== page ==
Harness Vs. Collar: Which Is Best For My Dog?

It depends on your dog's personality 🐶

best dog harness vs collar

Dog parents seem to be torn when it comes to the harness vs. collar debate.

Whether you’re brand-new to pet parenting, or you’re a seasoned pro, it’s fair to wonder whether a collar or a harness would be best for your dog.

The Dodo spoke with Iris Ulbrich, a behavior consultant and trainer with Tully’s Training in Los Angeles, who broke down the pros and cons of both harnesses and collars.

“A collar secures a dog around his neck, while a harness is positioned around the chest of the dog,” Ulbrich said. “Both are attached to leashes to ensure the dog is safe and can’t run away.”

Here’s how to tell which option is best for your pup.

When to get a collar

You see dogs in collars all the time, since this is the more traditional choice. But “traditional” doesn’t always mean “universal best.”

According to Ulbrich, collars are best suited for dogs who are well-behaved with more chill personalities.

“Collars are a ... great tool that can be used as long as the dog has a calm demeanor, knows basic obedience, has impulse control, doesn’t pull and communicates well with their owner,” she explained.

The type of collar you should get depends on your dog.

“[For] collars I recommend flat collars with either a buckle or a quick release snap,” Ulbrich said. “Occasionally I recommend a martingale collar [a collar with a more complicated buckle] for breeds with a wide neck or a small head, such as greyhounds and whippets, as they easily slip out of regular collars and the martingale effect prevents that if used properly.”

Try this quick release collar from Amazon for $10.99

Or this buckle collar from Amazon for $17.81

If your dog would benefit from a martingale collar, try this one from Chewy for $6.09.

Downsides to collars

Since collars work best with dogs who are more mellow and well-trained, they might not be the best choice if your pup is a bit on the wild side.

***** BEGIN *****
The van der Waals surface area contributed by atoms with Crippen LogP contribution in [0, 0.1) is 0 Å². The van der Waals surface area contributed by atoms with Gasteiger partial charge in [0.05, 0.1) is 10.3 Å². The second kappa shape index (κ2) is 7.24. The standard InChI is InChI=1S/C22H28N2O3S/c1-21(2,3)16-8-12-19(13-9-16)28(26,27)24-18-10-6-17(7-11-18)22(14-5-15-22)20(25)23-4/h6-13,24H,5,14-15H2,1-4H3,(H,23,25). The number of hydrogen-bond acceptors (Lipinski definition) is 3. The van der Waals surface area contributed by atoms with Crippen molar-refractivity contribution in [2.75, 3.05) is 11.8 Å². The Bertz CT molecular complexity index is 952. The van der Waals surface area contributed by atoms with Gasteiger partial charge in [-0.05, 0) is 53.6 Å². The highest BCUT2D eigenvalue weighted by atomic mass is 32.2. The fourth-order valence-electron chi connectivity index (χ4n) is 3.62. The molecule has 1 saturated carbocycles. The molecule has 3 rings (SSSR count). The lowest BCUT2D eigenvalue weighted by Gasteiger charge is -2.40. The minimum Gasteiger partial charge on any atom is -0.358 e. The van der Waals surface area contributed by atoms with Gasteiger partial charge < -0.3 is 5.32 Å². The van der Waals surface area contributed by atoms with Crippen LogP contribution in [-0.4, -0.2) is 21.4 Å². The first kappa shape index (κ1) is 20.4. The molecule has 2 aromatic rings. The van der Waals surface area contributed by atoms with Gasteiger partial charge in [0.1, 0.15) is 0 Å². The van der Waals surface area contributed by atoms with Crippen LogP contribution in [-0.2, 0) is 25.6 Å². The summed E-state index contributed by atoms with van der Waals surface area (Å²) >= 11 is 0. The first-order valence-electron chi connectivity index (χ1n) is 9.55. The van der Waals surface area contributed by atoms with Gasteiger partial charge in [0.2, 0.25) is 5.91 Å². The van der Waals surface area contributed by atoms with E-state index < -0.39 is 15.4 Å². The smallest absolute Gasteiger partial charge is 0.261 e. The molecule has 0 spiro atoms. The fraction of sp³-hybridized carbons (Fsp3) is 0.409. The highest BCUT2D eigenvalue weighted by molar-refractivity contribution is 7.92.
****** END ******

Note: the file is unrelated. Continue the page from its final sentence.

“If your dog pulls or is untrained, then the collar will most likely cause a very frustrating, uncomfortable walk and a sore arm,” Ulbrich explained.

The other downside to collars is that some people might use them as a way to reprimand their dog in a way that could be harmful.

“Unfortunately, martingale collars are too often misused as choke collars, so I try to only recommend them to owners dedicated to positive reinforcement training,” Ulbrich said.

When to get a harness

Sometimes, harnesses are the better choice for your dog.

“Harnesses are a preferred walking and training tool when you either have a dog that is very strong and has the tendency to pull, or when you have a very small dog that could easily slip out of a regular collar,” Ulbrich explained.

Since harnesses wrap around your dog’s torso, they provide more stability when handling your pup.

Not to mention, they can also be a bit more comfortable for your BFF.

“The harness takes a lot of negative attention away from the neck and allows for an even distribution of pressure around the chest,” Ulbrich said.

Try this harness from Chewy for $9.90

Downsides to harnesses

When it comes to harnesses, most of them clip onto your dog’s back, which can make things tricky when it comes to keeping your pup under control on walks.

“The back clip allows the dog to pull and also creates the perfect angle for them to jump, especially if the handler walks the dog on a short leash,” Ulbrich explained.

To help with this issue, try this no-pull harness from Amazon for $16.98.

The winner: harness vs. collar

There are cases to be made for both sides of the harness vs. collar debate.

But according to Ulbrich, there is a clear frontrunner.

“As a trainer my preferred training tool is a front clip harness over a collar for most dogs, with or without behavioral issues,” she said.

Try this one from Amazon for $22.95

“Puppies and sometimes grown dogs are easily distracted on a walk, have not been taught impulse control or basic obedience and are not born natural heel walkers,” Ulbrich explained. “It takes a lot of systematic and intentional training to properly introduce a dog to obedience on leash.”

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